Since the devastation and tragedy that Katrina wreaked on New Orleans and the United States, and I’m alluding to something more than the horrible effects of the natural disaster – see national media and governmental irresponsibility – I have practiced a self-imposed media fast.
Thomas Jefferson said, “The man who never looks into a newspaper (and in today’s society, I would add television media outlets such as CNN, Fox News, etc.) is better informed than he who reads them (or watches them), inasmuch as he who knows nothing is nearer to the truth than he whose mind is filled with falsehoods and errors.”
Following Dr. Steven Sample’s (President of USC) example, I have stopped reading all newspapers and newsmagazines and I do not watch the national or local television news. The television part was no huge sacrifice, since I had stopped watching all TV except sports and LOST several years before. I might add that I do make an occasional exception for local weather reports. This news fast has lasted almost five years.
This fast has produced some interesting findings:
1) Much like Dr. Sample, I realized a newfound sense of freedom and autonomy. Also like Dr. Sample, “I realized that I (along with nearly everyone else in America) had become addicted to the mainstream media, and that I had given over a huge portion of my intellectual independence to a group of reporters and editors whose core values and interests were not necessarily congruent with my own.”
2) While traveling and lecturing in universities in the remote and forgotten country of Kyrgyzstan in Central Asia nine years ago, I realized that the media can be completely and irrevocably corrupt. The disturbing fact that I naturally trusted most news media began to sink in. The news I read in the papers there, even the Western papers, was not at all what was actually occurring throughout the world.Why should it be much different in the U.S.?
3) I was also stunned to find out that within hours, and now with the advent of Twitter, minutes of a story appearing in the mainstream media, I was often better informed about the facts than my friends who are still addicted to reading newspapers and watching national television media outlets. I was receiving my news from people whose biases were known to me, and affinity groups and social networks who had my best interests at heart.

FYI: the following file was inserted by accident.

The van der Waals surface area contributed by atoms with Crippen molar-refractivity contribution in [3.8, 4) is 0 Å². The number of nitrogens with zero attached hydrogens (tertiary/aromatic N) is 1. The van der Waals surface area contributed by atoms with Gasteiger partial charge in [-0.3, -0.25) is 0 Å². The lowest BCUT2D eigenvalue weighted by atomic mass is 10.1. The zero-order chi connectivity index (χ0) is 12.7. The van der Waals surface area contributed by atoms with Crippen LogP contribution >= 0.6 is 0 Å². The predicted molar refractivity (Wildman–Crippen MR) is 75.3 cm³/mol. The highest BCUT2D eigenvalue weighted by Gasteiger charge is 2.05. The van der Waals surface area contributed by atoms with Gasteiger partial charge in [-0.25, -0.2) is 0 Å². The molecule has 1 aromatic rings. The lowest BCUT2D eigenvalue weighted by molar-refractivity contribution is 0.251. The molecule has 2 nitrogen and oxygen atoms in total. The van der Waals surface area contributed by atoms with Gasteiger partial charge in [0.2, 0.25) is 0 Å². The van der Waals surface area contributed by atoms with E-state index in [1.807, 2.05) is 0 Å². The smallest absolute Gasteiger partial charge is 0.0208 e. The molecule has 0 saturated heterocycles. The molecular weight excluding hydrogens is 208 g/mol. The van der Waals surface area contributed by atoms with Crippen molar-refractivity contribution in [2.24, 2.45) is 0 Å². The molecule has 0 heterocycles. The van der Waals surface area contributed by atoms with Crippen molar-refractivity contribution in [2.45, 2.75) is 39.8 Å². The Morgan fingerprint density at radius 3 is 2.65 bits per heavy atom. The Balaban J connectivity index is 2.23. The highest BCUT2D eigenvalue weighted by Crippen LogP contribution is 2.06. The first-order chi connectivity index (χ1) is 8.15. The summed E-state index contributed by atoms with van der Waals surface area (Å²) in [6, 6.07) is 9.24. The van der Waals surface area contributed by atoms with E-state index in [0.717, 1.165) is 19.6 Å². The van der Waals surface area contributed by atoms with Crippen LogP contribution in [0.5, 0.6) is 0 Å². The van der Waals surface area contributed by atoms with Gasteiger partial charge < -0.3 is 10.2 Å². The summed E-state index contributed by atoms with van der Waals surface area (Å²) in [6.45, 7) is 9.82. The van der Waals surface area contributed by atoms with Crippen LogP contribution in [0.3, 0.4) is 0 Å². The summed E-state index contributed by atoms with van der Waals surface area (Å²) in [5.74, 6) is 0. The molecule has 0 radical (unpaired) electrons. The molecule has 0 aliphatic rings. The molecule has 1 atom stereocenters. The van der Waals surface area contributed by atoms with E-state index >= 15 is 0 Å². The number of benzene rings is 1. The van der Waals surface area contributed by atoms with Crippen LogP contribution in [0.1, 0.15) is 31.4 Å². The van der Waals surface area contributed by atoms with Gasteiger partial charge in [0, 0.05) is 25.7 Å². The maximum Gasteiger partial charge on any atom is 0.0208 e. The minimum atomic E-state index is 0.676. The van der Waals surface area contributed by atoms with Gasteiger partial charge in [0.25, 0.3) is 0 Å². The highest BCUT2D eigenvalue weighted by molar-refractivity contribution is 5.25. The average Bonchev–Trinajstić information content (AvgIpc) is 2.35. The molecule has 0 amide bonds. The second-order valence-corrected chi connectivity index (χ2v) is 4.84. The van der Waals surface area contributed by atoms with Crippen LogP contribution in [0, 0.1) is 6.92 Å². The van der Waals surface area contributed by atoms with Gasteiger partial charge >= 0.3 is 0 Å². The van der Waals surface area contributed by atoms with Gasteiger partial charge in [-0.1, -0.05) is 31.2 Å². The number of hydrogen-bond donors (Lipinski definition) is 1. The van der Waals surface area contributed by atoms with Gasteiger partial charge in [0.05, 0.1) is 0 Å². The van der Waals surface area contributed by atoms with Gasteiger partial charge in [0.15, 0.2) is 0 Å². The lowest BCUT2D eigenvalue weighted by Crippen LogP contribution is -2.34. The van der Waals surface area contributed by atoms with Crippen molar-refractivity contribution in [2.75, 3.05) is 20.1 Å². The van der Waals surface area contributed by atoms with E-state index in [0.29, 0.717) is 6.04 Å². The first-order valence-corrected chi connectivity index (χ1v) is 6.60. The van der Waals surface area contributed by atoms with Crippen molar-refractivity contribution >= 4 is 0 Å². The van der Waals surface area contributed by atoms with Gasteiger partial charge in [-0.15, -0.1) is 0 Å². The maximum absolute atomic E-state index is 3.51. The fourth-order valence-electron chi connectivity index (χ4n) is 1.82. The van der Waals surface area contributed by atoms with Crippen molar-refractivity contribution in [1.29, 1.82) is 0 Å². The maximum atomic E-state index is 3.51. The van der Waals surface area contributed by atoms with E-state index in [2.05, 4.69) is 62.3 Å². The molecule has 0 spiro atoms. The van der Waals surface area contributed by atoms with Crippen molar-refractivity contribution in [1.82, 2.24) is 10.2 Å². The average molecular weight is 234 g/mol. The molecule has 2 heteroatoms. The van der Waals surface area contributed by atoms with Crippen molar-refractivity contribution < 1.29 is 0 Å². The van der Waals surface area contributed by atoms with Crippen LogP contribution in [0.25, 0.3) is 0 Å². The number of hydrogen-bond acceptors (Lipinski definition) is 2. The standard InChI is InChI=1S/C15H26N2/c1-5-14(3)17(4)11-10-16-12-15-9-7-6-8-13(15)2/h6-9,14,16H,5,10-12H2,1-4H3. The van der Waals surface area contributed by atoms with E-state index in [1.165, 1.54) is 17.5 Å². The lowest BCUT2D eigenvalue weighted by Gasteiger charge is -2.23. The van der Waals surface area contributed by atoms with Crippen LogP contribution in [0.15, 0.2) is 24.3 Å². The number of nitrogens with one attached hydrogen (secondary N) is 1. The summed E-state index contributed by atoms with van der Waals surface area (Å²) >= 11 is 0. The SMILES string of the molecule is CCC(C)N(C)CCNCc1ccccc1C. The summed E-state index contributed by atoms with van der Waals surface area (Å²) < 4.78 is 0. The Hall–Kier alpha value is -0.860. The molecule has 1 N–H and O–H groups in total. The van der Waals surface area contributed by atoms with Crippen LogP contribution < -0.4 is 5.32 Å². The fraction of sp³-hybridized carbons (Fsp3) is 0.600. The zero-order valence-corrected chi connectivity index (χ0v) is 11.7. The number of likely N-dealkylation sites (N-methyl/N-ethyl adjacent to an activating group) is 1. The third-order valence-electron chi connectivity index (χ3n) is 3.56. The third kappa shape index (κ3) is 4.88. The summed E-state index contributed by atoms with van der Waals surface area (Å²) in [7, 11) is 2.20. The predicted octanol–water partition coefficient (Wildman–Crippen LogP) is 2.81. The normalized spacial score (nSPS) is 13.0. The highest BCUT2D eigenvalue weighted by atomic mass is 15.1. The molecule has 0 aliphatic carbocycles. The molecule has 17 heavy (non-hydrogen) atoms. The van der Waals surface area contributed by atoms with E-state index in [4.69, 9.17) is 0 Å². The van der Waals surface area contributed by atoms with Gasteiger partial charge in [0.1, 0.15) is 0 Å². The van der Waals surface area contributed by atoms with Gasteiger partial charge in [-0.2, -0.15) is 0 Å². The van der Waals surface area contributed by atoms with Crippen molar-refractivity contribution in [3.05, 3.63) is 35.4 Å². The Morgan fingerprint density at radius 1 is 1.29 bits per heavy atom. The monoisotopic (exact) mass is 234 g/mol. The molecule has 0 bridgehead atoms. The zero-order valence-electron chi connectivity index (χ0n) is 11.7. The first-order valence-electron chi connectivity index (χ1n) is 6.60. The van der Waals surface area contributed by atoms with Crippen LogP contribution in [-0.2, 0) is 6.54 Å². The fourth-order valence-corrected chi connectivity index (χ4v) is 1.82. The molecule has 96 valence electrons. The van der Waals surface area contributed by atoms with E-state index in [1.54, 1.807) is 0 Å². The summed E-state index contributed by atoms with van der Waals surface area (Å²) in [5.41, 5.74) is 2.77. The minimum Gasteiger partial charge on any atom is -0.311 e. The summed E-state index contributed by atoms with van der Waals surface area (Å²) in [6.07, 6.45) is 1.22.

4) People love to tell me about the latest news. When a friend asks, “Randy, have you heard about…?” All I need say is, “No, I haven’t, please tell me about it.” My friends always jump at the chance to be the first to inform me of breaking news. The beautiful thing about this – my friends will combine all they’ve read and watched on myriad news outlets, filter it through their personal passions and prejudices (of which I am familiar) and apply it to their own good judgment to come up with what they believe to be the truest account of the incident in question. So after two or three friends provide me their rendition, it makes sense that my grasp of the breaking news is more complete and accurate than any of my colleagues or competitors.
5) I maintained my intellectual independence and did not let talking heads decide for me what was important and what I should ignore.
6) There is a strong herd instinct in the news media. Our flood in Nashville perfectly proves this point. Because the flood was not important to one news outlet, all of a sudden, it was not important to any national news outlets. I had friends from Florida call me today, that still had not heard or seen any comprehensive reporting about our flood – one of the greatest natural disasters to ever hit America. This tendency for conformity in journalism presents a real and present danger to leaders.
7) News outlets often get the facts wrong. When one truly knows the inside of a story, as we Nashvillians did last week, this fact really hits home.
8) I know now that when I read newspapers or watch CNN, Fox News, etc., I do so for entertainment purposes only.
9) After a few months of the media fast, when watching a national television news outlet in a bar while waiting for an lunch appointment to arrive, it dawned on me that I felt much like when watching a local used car pitch man scream at me. Even though the national anchor person was much more refined, the shock factor and sensationalism was eerily the same.
I realize with Mr. Jefferson that the person in 2010 who reads and watches no news media at all may in fact be better informed than the person who is addicted to the news.
One very good outcome from this terrible disaster, the Nashville 2010 flood, may be that we all have a wake-up call about the extraordinary shortcomings of our national media – and the tremendous breaking news benefits and potential of social networks such as Facebook and Twitter where real people report real facts in real-time.